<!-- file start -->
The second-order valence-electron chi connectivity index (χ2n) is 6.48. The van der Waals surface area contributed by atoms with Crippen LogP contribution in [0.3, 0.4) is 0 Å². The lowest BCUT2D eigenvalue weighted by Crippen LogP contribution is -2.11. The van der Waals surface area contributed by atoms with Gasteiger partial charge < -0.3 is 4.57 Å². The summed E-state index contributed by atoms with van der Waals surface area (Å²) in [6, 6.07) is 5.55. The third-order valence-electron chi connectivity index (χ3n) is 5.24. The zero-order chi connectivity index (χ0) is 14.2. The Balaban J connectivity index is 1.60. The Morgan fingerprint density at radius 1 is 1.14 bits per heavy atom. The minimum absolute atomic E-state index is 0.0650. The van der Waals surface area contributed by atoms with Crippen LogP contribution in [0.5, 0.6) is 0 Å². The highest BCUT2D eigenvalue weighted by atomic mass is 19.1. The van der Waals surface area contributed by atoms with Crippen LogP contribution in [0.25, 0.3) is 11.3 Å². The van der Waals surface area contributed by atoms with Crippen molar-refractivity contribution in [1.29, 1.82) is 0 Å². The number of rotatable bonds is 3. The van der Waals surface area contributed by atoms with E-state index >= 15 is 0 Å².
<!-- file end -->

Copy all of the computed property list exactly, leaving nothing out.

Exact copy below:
The second-order valence-electron chi connectivity index (χ2n) is 6.48. The van der Waals surface area contributed by atoms with Crippen LogP contribution in [0.3, 0.4) is 0 Å². The lowest BCUT2D eigenvalue weighted by Crippen LogP contribution is -2.11. The van der Waals surface area contributed by atoms with Gasteiger partial charge < -0.3 is 4.57 Å². The summed E-state index contributed by atoms with van der Waals surface area (Å²) in [6, 6.07) is 5.55. The third-order valence-electron chi connectivity index (χ3n) is 5.24. The zero-order chi connectivity index (χ0) is 14.2. The Balaban J connectivity index is 1.60. The Morgan fingerprint density at radius 1 is 1.14 bits per heavy atom. The minimum absolute atomic E-state index is 0.0650. The van der Waals surface area contributed by atoms with Crippen LogP contribution in [0.5, 0.6) is 0 Å². The highest BCUT2D eigenvalue weighted by atomic mass is 19.1. The van der Waals surface area contributed by atoms with Crippen LogP contribution in [0.25, 0.3) is 11.3 Å². The van der Waals surface area contributed by atoms with Crippen molar-refractivity contribution in [1.29, 1.82) is 0 Å². The number of rotatable bonds is 3. The van der Waals surface area contributed by atoms with E-state index >= 15 is 0 Å².